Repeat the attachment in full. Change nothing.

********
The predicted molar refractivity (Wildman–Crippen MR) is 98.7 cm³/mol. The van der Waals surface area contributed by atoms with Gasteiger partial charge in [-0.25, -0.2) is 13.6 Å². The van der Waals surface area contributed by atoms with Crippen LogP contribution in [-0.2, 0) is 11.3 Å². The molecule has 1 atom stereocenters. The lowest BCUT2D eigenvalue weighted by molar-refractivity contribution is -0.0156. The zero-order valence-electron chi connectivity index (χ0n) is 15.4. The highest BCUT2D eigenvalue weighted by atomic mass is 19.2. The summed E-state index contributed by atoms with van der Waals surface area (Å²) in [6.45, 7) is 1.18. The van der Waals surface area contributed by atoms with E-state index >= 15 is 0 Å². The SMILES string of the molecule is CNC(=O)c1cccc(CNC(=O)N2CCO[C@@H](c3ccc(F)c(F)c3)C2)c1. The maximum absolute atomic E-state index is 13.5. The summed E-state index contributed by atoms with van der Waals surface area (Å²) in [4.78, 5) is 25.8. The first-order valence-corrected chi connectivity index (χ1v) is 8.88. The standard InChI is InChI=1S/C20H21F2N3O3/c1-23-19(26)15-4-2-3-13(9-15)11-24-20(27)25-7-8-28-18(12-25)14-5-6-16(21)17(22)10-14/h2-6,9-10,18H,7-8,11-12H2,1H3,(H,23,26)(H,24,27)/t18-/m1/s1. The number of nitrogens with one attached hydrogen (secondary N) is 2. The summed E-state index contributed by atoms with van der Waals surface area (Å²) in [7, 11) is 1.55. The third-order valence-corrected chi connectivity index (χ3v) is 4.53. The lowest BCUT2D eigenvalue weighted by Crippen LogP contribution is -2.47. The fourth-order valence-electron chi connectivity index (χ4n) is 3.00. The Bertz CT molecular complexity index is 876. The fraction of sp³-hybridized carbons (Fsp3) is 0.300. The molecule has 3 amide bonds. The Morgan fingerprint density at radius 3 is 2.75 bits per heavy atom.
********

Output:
The predicted molar refractivity (Wildman–Crippen MR) is 98.7 cm³/mol. The van der Waals surface area contributed by atoms with Gasteiger partial charge in [-0.25, -0.2) is 13.6 Å². The van der Waals surface area contributed by atoms with Crippen LogP contribution in [-0.2, 0) is 11.3 Å². The molecule has 1 atom stereocenters. The lowest BCUT2D eigenvalue weighted by molar-refractivity contribution is -0.0156. The zero-order valence-electron chi connectivity index (χ0n) is 15.4. The highest BCUT2D eigenvalue weighted by atomic mass is 19.2. The summed E-state index contributed by atoms with van der Waals surface area (Å²) in [6.45, 7) is 1.18. The van der Waals surface area contributed by atoms with E-state index >= 15 is 0 Å². The SMILES string of the molecule is CNC(=O)c1cccc(CNC(=O)N2CCO[C@@H](c3ccc(F)c(F)c3)C2)c1. The maximum absolute atomic E-state index is 13.5. The summed E-state index contributed by atoms with van der Waals surface area (Å²) in [4.78, 5) is 25.8. The first-order valence-corrected chi connectivity index (χ1v) is 8.88. The standard InChI is InChI=1S/C20H21F2N3O3/c1-23-19(26)15-4-2-3-13(9-15)11-24-20(27)25-7-8-28-18(12-25)14-5-6-16(21)17(22)10-14/h2-6,9-10,18H,7-8,11-12H2,1H3,(H,23,26)(H,24,27)/t18-/m1/s1. The number of nitrogens with one attached hydrogen (secondary N) is 2. The summed E-state index contributed by atoms with van der Waals surface area (Å²) in [7, 11) is 1.55. The third-order valence-corrected chi connectivity index (χ3v) is 4.53. The lowest BCUT2D eigenvalue weighted by Crippen LogP contribution is -2.47. The fourth-order valence-electron chi connectivity index (χ4n) is 3.00. The Bertz CT molecular complexity index is 876. The fraction of sp³-hybridized carbons (Fsp3) is 0.300. The molecule has 3 amide bonds. The Morgan fingerprint density at radius 3 is 2.75 bits per heavy atom.